Aerospike is a key-value, in-memory, operational NoSQL database with ACID properties which support complex objects and easy to scale. But I have already used something which does absolutely the same.
Aerospike is designed to be the premier high speed, scalable, and reliable NoSQL database. Every line of Aerospike code, every architectural decision focuses on high performance and easy scaling and operations:
Indexes in RAM
Threaded transaction models
Cache-line optimization transaction and data replication
Seamless auto-rebalance scaling
Use of Linux
Storage and failover reliability.
Aerospike’s distributed Shared-Nothing NoSQL database architecture is designed and built to reliably store data with high availability.
MemcacheDB is a distributed key-value storage system designed for persistent. It is NOT a cache solution, but a persistent storage engine for fast and reliable key-value based object storage and retrieval. It conforms to memcache protocol(not completed, see below), so any memcached client can have connectivity with it. MemcacheDB uses Berkeley DB as a storing backend, so lots of features including transaction and replication are supported.
Free & open source, high-performance, distributed memory object caching system, generic in nature, but intended for use in speeding up dynamic web applications by alleviating database load.
Memcached is an in-memory key-value store for small chunks of arbitrary data (strings, objects) from results of database calls, API calls, or page rendering.
Memcached is simple yet powerful. Its simple design promotes quick deployment, ease of development, and solves many problems facing large data caches. Its API is available for most popular languages.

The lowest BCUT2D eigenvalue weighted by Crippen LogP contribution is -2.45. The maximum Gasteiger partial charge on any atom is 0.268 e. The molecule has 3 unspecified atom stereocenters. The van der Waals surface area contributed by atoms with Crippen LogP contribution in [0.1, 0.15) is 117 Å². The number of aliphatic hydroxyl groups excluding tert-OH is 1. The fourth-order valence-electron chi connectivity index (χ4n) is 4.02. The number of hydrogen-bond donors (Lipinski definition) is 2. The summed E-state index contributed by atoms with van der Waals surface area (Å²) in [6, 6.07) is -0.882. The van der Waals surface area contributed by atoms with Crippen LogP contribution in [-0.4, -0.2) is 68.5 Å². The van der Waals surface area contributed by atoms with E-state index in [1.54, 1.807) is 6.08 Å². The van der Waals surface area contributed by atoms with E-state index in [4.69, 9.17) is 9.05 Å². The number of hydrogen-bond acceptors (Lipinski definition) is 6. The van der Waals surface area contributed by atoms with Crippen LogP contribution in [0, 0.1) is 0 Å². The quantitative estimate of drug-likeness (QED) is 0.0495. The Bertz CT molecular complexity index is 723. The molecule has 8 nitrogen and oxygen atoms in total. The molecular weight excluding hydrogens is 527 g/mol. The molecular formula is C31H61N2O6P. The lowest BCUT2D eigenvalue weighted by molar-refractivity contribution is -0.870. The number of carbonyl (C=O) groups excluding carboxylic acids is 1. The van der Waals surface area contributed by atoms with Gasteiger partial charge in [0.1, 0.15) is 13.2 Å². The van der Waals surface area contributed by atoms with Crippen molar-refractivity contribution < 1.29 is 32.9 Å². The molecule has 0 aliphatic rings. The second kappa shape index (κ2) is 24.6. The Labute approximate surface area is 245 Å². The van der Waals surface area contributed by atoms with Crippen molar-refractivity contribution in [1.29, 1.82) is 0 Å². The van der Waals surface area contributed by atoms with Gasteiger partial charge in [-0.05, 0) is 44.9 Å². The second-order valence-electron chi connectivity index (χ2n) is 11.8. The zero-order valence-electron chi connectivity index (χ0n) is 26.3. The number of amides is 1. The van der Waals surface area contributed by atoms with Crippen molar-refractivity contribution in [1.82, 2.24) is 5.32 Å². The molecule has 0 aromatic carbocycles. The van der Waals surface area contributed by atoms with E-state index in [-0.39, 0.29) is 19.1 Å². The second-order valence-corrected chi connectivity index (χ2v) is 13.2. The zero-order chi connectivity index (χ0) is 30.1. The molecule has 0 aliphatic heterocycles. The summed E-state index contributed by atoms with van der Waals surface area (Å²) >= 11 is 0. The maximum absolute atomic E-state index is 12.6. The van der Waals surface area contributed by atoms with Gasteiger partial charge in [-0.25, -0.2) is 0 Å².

MemcacheDB is compatible with memcache protocol, so any clients that support memcache protocol have connectivity with it.
MemcacheDB Commands supports:
get(also mutiple get)
set, add, replace
A version of MemcacheDB using Lightning Memory-Mapped Database (LMDB) is also available, offering greater performance. MemcacheDB is accessed through the same protocol as memcached, so applications may use any memcached API as a means of accessing a MemcacheDB database.
MemcacheQ is a MemcacheDB variant that provides a simple message queue service.
Scylla is an open-source distributed NoSQL data store. It was designed to be compatible with Apache Cassandra while achieving significantly higher throughputs and lower latencies. It supports the same protocols as Cassandra (CQL and Thrift) and the same file formats (SSTable), but is a completely rewritten implementation, using the C++14 language replacing Cassandra's Java, and the Seastar asynchronous programming library replacing threads, shared memory, mapped files, and other classic Linux programming techniques.
Scylla uses a shared design on each node, meaning that each CPU core handles a different subset of data. Cores do not share data, but rather communicate explicitly when they need to. The Scylla authors claim that this design allows Scylla to achieve much better performance on modern NUMA SMP machines, and to scale very well with the number of cores. They have measured as much as 2 million requests per second on a single machine, and also claim that a Scylla cluster can serve as many requests as a Cassandra cluster 10 times its size - and do so with lower latencies.
FoundationDB is a discontinued multi-model NoSQL database with a shared nothing architecture. ... A notice on the FoundationDB web site indicated that the company has "evolved" its mission and would no longer offer downloads of the software.
Ordered key-value store
Programming language bindings
FoundationDB’s attractiveness came in the speed at which it handled ACID-compliant transactions and coupled that with strong scalability. FoundationDB hosted a booth at TechCrunch Disrupt SF in 2012, where we first wrote about its approach to a modern NoSQL database and its ‘NoSQL, YesACID’ motto. FoundationDB’s latest engine, which was covered by TC Columnist Jon Evans late last year, scaled up 14.4 million random writes per second.